Santa Monica, we have a problem.
An unmanned rocket launched Sunday from Cape Canaveral Air Force Station in Florida exploded shortly after liftoff, destroying the science experiment and artwork created by local students as part of an interdisciplinary education initiative.
Several other experiments and art projects were on the SpaceX rocket, dubbed Falcon 9, which was supposed to deliver supplies to astronauts on the International Space Station.
Representatives from Elon Musk’s aerospace company and the Federal Aviation Administration are investigating the incident.
“Our hearts go out to all the … student researchers and communities,” Student Spaceflight Experiments Program manager Jeff Goldstein wrote in a blog post. “Nobody said space exploration was easy.”
As eighth-grade students at Lincoln Middle School this past fall, Samuel Buckley-Bonanno, Adam Chamas, Charlie Gooding and Shrayes Raman designed an experiment involving paper chromatography — a method for separating chemicals and other substances.
Their experiment was chosen from more than 80 local submissions to represent Santa Monica in the student program, which is run through the National Center for Earth and Space Science Education.
Orchestrated locally by science teacher Marianna O’Brien, English teacher Gretchen Gies-McLaughlin and other organizers, the initiative aims to promote communication skills as well as scientific expertise.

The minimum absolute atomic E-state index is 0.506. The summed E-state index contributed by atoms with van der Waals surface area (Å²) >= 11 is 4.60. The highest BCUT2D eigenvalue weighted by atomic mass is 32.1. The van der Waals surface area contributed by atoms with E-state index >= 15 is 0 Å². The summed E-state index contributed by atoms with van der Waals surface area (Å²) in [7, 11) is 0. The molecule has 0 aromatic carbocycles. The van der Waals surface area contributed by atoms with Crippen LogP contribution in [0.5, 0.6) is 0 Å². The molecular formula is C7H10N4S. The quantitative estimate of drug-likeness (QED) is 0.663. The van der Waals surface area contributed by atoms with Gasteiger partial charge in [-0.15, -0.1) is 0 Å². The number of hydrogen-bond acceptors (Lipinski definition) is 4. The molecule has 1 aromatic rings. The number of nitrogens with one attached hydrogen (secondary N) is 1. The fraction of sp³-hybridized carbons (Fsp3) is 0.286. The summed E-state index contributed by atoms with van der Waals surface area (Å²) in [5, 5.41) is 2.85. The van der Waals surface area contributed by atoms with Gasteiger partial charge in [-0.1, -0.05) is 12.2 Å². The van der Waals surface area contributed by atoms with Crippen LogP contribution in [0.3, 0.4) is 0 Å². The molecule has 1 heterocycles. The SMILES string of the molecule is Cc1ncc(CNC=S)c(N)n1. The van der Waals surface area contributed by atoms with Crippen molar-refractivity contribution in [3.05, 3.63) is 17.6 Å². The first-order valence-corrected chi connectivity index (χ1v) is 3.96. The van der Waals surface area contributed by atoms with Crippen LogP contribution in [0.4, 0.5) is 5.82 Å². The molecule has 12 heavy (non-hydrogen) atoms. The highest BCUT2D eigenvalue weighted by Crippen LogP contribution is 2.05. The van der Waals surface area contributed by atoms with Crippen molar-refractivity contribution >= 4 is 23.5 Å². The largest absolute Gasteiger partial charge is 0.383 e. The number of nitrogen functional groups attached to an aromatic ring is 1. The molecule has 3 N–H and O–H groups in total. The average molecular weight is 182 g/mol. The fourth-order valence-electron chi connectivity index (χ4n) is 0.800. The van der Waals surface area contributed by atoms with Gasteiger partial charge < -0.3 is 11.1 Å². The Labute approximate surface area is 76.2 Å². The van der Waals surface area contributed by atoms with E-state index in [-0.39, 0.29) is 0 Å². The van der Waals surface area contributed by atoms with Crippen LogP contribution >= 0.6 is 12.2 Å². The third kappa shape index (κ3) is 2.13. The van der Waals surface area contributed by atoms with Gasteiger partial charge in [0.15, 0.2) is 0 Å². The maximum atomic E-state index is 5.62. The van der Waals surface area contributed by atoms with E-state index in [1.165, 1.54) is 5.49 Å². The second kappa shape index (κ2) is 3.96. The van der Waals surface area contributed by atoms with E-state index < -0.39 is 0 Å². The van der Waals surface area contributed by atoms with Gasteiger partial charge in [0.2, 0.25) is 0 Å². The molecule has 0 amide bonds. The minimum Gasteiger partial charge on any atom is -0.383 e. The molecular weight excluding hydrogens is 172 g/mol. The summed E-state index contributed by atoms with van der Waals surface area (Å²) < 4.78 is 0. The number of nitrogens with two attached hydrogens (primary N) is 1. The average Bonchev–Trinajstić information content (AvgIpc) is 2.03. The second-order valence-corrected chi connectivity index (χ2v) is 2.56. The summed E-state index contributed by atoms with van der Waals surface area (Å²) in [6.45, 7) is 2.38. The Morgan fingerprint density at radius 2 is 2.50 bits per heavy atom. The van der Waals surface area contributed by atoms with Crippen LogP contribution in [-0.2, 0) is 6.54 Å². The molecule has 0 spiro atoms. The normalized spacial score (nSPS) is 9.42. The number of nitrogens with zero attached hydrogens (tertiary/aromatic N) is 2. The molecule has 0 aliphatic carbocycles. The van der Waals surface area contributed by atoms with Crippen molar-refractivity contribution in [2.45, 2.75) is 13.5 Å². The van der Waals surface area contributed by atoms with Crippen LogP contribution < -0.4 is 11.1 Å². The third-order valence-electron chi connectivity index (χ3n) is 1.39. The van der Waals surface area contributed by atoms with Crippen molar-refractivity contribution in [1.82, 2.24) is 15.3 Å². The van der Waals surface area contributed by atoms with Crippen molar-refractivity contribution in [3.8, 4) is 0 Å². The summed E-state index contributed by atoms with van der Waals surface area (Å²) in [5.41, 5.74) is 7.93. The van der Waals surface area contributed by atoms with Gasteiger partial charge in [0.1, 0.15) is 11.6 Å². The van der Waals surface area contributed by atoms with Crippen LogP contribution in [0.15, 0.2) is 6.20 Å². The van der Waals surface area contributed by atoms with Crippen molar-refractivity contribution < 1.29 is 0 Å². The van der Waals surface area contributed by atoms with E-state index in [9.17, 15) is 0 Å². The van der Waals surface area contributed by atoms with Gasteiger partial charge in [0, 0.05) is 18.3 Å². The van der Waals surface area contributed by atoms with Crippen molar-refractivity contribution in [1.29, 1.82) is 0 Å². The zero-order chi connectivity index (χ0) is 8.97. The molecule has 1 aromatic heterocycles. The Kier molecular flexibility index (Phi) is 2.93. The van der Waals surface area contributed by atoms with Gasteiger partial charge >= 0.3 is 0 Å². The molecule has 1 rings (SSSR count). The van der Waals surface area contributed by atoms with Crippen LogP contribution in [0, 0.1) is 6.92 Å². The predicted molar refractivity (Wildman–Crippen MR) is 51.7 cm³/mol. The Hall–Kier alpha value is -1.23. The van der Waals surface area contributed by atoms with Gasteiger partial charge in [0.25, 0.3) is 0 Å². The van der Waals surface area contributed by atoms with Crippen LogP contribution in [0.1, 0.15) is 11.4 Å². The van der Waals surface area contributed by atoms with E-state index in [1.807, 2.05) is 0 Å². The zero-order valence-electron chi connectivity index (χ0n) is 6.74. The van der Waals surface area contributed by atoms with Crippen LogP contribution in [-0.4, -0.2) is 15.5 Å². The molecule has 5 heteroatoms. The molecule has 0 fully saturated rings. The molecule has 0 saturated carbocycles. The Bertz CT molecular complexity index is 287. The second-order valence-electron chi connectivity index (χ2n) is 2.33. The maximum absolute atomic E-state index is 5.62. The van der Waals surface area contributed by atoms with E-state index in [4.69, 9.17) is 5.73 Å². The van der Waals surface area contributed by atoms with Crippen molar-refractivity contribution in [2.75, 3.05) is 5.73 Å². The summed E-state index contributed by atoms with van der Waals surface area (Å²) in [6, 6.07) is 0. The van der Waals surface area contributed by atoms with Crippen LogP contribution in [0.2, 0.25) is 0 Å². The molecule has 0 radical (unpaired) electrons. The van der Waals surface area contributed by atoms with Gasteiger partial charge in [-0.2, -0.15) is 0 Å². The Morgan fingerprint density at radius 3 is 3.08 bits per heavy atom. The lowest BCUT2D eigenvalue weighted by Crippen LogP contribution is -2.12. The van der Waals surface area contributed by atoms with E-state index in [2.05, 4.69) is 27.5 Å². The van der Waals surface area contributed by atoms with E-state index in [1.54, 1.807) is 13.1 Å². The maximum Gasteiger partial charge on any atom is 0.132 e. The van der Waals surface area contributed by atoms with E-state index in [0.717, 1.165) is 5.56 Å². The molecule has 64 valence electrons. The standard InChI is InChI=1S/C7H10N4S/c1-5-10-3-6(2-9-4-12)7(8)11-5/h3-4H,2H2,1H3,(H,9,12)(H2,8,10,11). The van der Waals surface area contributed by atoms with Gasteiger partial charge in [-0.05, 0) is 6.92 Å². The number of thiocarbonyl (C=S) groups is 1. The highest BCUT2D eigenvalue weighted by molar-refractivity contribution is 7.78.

“I was definitely disappointed,” Gies-McLaughlin said of the launch failure, adding that outgoing Lincoln principal Suzanne Webb reached out to the affected students and their families. “But it shows real science in action. Science is a calculated risk. There’s trial and error. We want to make sure that we realize that not everything is a success. Sometimes we learn more from our failures than our successes.”
Accompanying the locally crafted science experiment were two decorative patches, which were also destroyed in the rocket explosion.
One of the patches, created by Grant Elementary School student Tatum Meyer, featured a space shuttle with an American flag against a backdrop of Earth and outer space. The other, which shows a rocket zooming towards the International Space Station, was designed by Lincoln student Alisa Boardman.
More than 400 patches — designed by students from Lincoln as well as Grant, Franklin, Roosevelt and McKinley elementary schools — were submitted as part of the contest.
“The future is technology, but if students can’t communicate their science and technology findings clearly, those ideas are empty and they don’t come to fruition,” Gies-McLaughlin told the Daily Press earlier this year. “Bringing in the arts makes it more meaningful for many different students. It’s their chance to have a part of this collaborative effort.”
District officials pooled funding from several sources to participate in the program, including $8,500 from Lincoln’s Parent Teacher Student Association, $7,000 from the Santa Monica-Malibu Education Foundation, $5,000 from the California Space Grant Consortium and $1,000 from an SMMUSD fund for science, technology, engineering and mathematics.
It’s likely that the local students’ experiments and patches will be recreated and relaunched at a later date at no cost to the district.
“We’re all waiting for the next steps,” Gies-McLaughlin said.
Contact Jeff Goodman at 310-573-8351, email@example.com or on Twitter.